Methodology for gap filling

Not applicable

Methodology references

Data specifications

EEA data references

  • No datasets have been specified here.

External data references

Data sources in latest figures

Uncertainties

Methodology uncertainty

Not applicable

Data sets uncertainty

Generally, observations for popular groups such as vascular plants, birds, other terrestrial vertebrates and butterflies are much better than for less conspicuous and less popular species. Similarly, due to extensive existing networks, a long tradition and better means of detection and rapid responses of the organisms to changes, knowledge on phenological changes are better observed and recorded than range shifts. Projections of climate change impacts on phenology rely crucially on the understanding of current processes and responses. For most cases, only a few years of data are available and do not cover the entire area of the EU but are restricted to certain well monitored countries with a long tradition in the involvement of citizen scientists. Based on these short time series, the determination of impacts and their interpretation thus has to rely on assumptions, and achieving a qualitative understanding of species’ responses is more robust than their quantification. One of the greatest unknowns is how quickly and closely species will alter their phenology in accordance to a changing climatic regime. Even experimental studies seem to be of little help, since they notoriously tend to underestimate the effects of climate change on changes in phenology.

Further information on uncertainties is provided in Section 1.7 of the EEA report on Climate change, impacts, and vulnerability in Europe 2012 (http://www.eea.europa.eu/publications/climate-impacts-and-vulnerability-2012/)

Rationale uncertainty

No uncertainty has been specified

Further work

Short term work

Work specified here requires to be completed within 1 year from now.

Long term work

Work specified here will require more than 1 year (from now) to be completed.

General metadata

Responsibility and ownership

EEA Contact Info

Hans-Martin Füssel

Ownership

European Environment Agency (EEA)

Identification

Indicator code
CLIM 023
Specification
Version id: 2
Primary theme: Climate change Climate change

Permalinks

Permalink to this version
e9630d9479da43aba0a938313255933a
Permalink to latest version
08TDB573B2

Frequency of updates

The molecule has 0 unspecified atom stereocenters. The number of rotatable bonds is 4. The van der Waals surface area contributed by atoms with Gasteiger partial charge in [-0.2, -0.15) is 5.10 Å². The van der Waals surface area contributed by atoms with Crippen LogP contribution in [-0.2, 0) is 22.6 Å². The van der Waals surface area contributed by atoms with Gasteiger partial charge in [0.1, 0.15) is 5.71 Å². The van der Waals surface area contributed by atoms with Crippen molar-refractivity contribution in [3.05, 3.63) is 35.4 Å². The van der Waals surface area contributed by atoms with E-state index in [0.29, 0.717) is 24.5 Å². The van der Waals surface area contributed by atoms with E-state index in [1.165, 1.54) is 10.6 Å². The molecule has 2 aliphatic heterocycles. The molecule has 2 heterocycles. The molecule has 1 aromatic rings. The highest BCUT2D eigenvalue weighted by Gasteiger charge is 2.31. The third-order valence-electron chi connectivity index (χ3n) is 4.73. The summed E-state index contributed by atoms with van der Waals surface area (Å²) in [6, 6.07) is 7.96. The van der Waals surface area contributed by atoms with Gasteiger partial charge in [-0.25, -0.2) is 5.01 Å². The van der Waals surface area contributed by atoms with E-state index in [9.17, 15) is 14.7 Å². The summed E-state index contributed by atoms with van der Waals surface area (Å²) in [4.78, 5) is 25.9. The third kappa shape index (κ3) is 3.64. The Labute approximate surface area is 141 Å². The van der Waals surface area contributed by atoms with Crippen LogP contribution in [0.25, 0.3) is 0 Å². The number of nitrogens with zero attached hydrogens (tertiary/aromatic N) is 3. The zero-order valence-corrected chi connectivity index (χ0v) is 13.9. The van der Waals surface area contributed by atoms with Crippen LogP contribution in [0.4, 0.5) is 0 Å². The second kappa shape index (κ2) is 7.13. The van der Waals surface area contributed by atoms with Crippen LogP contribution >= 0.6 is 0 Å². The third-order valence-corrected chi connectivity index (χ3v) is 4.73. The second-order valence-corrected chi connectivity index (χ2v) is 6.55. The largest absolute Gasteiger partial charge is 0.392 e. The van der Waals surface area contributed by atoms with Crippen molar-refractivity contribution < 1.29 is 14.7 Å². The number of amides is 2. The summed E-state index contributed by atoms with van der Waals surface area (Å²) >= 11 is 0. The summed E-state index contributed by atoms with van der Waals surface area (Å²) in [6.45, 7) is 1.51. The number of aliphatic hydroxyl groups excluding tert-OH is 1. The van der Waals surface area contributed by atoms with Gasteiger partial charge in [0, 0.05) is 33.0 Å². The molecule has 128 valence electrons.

Updates are scheduled every 4 years in October-December (Q4)

Classification

DPSIR: Impact
Typology: Descriptive indicator (Type A - What is happening to the environment and to humans?)

Related content

Data references used

European phenological data platform for climatological applications European phenological data platform for climatological applications COST action 725 ‘Establishing a European phenological data platform for climatological applications’ comprising all phenological records digitally available at present. It included entire phenological networks of 11 countries (Austria, Belgium, Czech Republic, Estonia, Germany, Latvia, Poland, Slovakia, Slovenia, Switzerland, Russia (provided by the 5FP project POSITIVE)), five specialists networks (Finland, Spain, the Netherlands, Norway, United Kingdom) and the network of the International Phenological Gardens in Europe (http://www.agrar.huberlin. de/pflanzenbau/agrarmet/ipg_en.html), spreading over 14 countries including, in addition to countries named above, Croatia, Denmark, Greece, Ireland and Macedonia. In total, phenological trends of 542 plant species in 21 countries (125 628 time series) and 19 animal species in three countries (301 time series) were analysed. The phenophases of wild plants, fruit trees and agricultural crops were assigned to a BBCH (Biologische Bundesanstalt, Bundessortenamt and CHemical Industry) code (Meier, 1997) and grouped either by BBCH code or BBCH subgroups (principal growth stages). If applicable, agricultural and natural phases were treated separately. Annual mean onset dates for nine countries (Austria, Belarus/northern Russia, Estonia, Czech Republic,Germany, Poland, Slovenia, Switzerland, Ukraine/southern Russia), comprising 254 records (phenophases countries) of 101 years, however, mostly covering the total period 1951–1999, were available for the quantitative assessment of temperature responses.